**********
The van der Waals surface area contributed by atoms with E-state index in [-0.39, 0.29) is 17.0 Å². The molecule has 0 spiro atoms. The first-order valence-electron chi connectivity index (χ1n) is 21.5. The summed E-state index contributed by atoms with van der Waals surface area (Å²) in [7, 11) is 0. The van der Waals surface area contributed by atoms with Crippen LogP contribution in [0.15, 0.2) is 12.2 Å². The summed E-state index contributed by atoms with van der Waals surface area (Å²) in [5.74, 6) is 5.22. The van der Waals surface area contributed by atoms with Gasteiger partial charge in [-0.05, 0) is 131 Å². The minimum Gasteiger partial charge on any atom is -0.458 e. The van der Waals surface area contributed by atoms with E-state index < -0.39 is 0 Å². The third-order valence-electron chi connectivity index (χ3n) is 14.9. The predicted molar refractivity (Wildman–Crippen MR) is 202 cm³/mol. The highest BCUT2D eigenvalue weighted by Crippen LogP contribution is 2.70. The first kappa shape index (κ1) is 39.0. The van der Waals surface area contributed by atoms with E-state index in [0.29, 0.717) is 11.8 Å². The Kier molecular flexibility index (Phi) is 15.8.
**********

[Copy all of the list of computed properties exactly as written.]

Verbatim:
The van der Waals surface area contributed by atoms with E-state index in [-0.39, 0.29) is 17.0 Å². The molecule has 0 spiro atoms. The first-order valence-electron chi connectivity index (χ1n) is 21.5. The summed E-state index contributed by atoms with van der Waals surface area (Å²) in [7, 11) is 0. The van der Waals surface area contributed by atoms with Crippen LogP contribution in [0.15, 0.2) is 12.2 Å². The summed E-state index contributed by atoms with van der Waals surface area (Å²) in [5.74, 6) is 5.22. The van der Waals surface area contributed by atoms with Gasteiger partial charge in [-0.05, 0) is 131 Å². The minimum Gasteiger partial charge on any atom is -0.458 e. The van der Waals surface area contributed by atoms with E-state index < -0.39 is 0 Å². The third-order valence-electron chi connectivity index (χ3n) is 14.9. The predicted molar refractivity (Wildman–Crippen MR) is 202 cm³/mol. The highest BCUT2D eigenvalue weighted by Crippen LogP contribution is 2.70. The first kappa shape index (κ1) is 39.0. The van der Waals surface area contributed by atoms with E-state index in [0.29, 0.717) is 11.8 Å². The Kier molecular flexibility index (Phi) is 15.8.